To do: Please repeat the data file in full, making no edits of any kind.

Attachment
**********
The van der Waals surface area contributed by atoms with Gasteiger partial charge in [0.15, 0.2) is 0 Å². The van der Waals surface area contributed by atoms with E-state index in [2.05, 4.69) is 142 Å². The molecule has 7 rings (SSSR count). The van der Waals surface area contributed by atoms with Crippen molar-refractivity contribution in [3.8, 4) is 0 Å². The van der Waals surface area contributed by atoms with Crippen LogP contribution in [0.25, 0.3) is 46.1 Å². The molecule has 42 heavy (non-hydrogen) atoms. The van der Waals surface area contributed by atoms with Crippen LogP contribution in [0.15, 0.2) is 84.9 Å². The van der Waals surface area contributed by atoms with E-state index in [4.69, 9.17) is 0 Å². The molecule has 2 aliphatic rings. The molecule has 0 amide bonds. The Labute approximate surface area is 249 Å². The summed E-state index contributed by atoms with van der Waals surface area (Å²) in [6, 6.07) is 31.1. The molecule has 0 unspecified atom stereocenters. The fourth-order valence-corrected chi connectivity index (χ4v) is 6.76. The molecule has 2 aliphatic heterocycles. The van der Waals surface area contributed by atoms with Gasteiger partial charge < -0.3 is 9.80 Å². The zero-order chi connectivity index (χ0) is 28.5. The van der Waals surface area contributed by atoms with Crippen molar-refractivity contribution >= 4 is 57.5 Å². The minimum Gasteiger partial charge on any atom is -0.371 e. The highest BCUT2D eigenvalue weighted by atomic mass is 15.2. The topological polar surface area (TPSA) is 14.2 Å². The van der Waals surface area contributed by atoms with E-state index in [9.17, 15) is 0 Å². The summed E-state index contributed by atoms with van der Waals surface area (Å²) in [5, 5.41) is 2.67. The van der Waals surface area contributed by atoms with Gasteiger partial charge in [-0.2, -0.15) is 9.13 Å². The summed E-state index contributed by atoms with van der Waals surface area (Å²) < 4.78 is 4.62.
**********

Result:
The van der Waals surface area contributed by atoms with Gasteiger partial charge in [0.15, 0.2) is 0 Å². The van der Waals surface area contributed by atoms with E-state index in [2.05, 4.69) is 142 Å². The molecule has 7 rings (SSSR count). The van der Waals surface area contributed by atoms with Crippen molar-refractivity contribution in [3.8, 4) is 0 Å². The van der Waals surface area contributed by atoms with Crippen LogP contribution in [0.25, 0.3) is 46.1 Å². The molecule has 42 heavy (non-hydrogen) atoms. The van der Waals surface area contributed by atoms with Crippen LogP contribution in [0.15, 0.2) is 84.9 Å². The van der Waals surface area contributed by atoms with E-state index in [4.69, 9.17) is 0 Å². The molecule has 2 aliphatic rings. The molecule has 0 amide bonds. The Labute approximate surface area is 249 Å². The summed E-state index contributed by atoms with van der Waals surface area (Å²) in [6, 6.07) is 31.1. The molecule has 0 unspecified atom stereocenters. The fourth-order valence-corrected chi connectivity index (χ4v) is 6.76. The molecule has 2 aliphatic heterocycles. The van der Waals surface area contributed by atoms with Gasteiger partial charge < -0.3 is 9.80 Å². The zero-order chi connectivity index (χ0) is 28.5. The van der Waals surface area contributed by atoms with Crippen molar-refractivity contribution >= 4 is 57.5 Å². The minimum Gasteiger partial charge on any atom is -0.371 e. The highest BCUT2D eigenvalue weighted by atomic mass is 15.2. The topological polar surface area (TPSA) is 14.2 Å². The van der Waals surface area contributed by atoms with E-state index in [9.17, 15) is 0 Å². The summed E-state index contributed by atoms with van der Waals surface area (Å²) in [5, 5.41) is 2.67. The van der Waals surface area contributed by atoms with Gasteiger partial charge in [-0.2, -0.15) is 9.13 Å². The summed E-state index contributed by atoms with van der Waals surface area (Å²) < 4.78 is 4.62.